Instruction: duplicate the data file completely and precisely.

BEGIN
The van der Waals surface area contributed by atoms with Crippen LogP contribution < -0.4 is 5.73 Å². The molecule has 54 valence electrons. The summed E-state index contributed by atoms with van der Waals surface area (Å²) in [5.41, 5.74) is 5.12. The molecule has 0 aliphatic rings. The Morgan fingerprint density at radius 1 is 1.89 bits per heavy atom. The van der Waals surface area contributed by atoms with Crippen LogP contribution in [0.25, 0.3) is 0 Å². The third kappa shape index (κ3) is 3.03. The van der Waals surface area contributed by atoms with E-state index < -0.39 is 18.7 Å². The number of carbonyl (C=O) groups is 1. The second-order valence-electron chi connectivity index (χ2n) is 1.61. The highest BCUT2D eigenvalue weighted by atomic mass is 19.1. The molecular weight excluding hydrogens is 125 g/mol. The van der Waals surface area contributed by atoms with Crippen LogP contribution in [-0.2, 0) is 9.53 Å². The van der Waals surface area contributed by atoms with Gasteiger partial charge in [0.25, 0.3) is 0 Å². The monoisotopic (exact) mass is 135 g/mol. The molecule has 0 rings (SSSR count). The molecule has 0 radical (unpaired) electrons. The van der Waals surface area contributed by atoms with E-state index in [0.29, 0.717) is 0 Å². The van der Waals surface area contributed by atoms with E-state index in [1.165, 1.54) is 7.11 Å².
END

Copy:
The van der Waals surface area contributed by atoms with Crippen LogP contribution < -0.4 is 5.73 Å². The molecule has 54 valence electrons. The summed E-state index contributed by atoms with van der Waals surface area (Å²) in [5.41, 5.74) is 5.12. The molecule has 0 aliphatic rings. The Morgan fingerprint density at radius 1 is 1.89 bits per heavy atom. The van der Waals surface area contributed by atoms with Crippen LogP contribution in [0.25, 0.3) is 0 Å². The third kappa shape index (κ3) is 3.03. The van der Waals surface area contributed by atoms with E-state index < -0.39 is 18.7 Å². The number of carbonyl (C=O) groups is 1. The second-order valence-electron chi connectivity index (χ2n) is 1.61. The highest BCUT2D eigenvalue weighted by atomic mass is 19.1. The molecular weight excluding hydrogens is 125 g/mol. The van der Waals surface area contributed by atoms with Crippen LogP contribution in [-0.2, 0) is 9.53 Å². The van der Waals surface area contributed by atoms with Gasteiger partial charge in [0.25, 0.3) is 0 Å². The monoisotopic (exact) mass is 135 g/mol. The molecule has 0 rings (SSSR count). The molecule has 0 radical (unpaired) electrons. The van der Waals surface area contributed by atoms with E-state index in [0.29, 0.717) is 0 Å². The van der Waals surface area contributed by atoms with E-state index in [1.165, 1.54) is 7.11 Å².